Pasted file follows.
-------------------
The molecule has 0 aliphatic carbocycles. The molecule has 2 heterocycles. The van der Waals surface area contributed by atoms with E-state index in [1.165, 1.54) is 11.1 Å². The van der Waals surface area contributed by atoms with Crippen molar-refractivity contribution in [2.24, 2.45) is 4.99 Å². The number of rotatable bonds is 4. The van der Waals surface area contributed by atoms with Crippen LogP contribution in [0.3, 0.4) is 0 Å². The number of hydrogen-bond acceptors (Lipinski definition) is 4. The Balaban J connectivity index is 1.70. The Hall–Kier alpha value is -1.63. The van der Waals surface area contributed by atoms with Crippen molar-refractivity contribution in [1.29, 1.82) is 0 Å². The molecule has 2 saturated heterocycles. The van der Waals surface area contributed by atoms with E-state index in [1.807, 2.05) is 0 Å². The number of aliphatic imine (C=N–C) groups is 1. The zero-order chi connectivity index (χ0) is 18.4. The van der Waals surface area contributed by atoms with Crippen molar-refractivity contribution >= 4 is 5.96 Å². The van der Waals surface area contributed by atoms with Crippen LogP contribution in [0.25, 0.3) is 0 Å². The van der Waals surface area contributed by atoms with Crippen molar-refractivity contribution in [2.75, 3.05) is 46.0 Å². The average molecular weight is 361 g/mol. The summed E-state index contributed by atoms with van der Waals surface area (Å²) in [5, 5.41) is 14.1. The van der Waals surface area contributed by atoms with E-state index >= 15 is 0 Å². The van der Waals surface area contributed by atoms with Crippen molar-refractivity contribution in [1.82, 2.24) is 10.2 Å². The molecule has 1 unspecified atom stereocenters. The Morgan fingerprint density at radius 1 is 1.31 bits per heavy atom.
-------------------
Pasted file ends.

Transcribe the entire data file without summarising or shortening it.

The molecule has 0 aliphatic carbocycles. The molecule has 2 heterocycles. The van der Waals surface area contributed by atoms with E-state index in [1.165, 1.54) is 11.1 Å². The van der Waals surface area contributed by atoms with Crippen molar-refractivity contribution in [2.24, 2.45) is 4.99 Å². The number of rotatable bonds is 4. The van der Waals surface area contributed by atoms with Crippen LogP contribution in [0.3, 0.4) is 0 Å². The number of hydrogen-bond acceptors (Lipinski definition) is 4. The Balaban J connectivity index is 1.70. The Hall–Kier alpha value is -1.63. The van der Waals surface area contributed by atoms with Crippen molar-refractivity contribution in [1.29, 1.82) is 0 Å². The molecule has 2 saturated heterocycles. The van der Waals surface area contributed by atoms with E-state index in [1.807, 2.05) is 0 Å². The number of aliphatic imine (C=N–C) groups is 1. The zero-order chi connectivity index (χ0) is 18.4. The van der Waals surface area contributed by atoms with Crippen molar-refractivity contribution >= 4 is 5.96 Å². The van der Waals surface area contributed by atoms with Crippen LogP contribution in [0.25, 0.3) is 0 Å². The van der Waals surface area contributed by atoms with Crippen molar-refractivity contribution in [2.75, 3.05) is 46.0 Å². The average molecular weight is 361 g/mol. The summed E-state index contributed by atoms with van der Waals surface area (Å²) in [5, 5.41) is 14.1. The van der Waals surface area contributed by atoms with E-state index >= 15 is 0 Å². The van der Waals surface area contributed by atoms with Crippen molar-refractivity contribution in [1.82, 2.24) is 10.2 Å². The molecule has 1 unspecified atom stereocenters. The Morgan fingerprint density at radius 1 is 1.31 bits per heavy atom.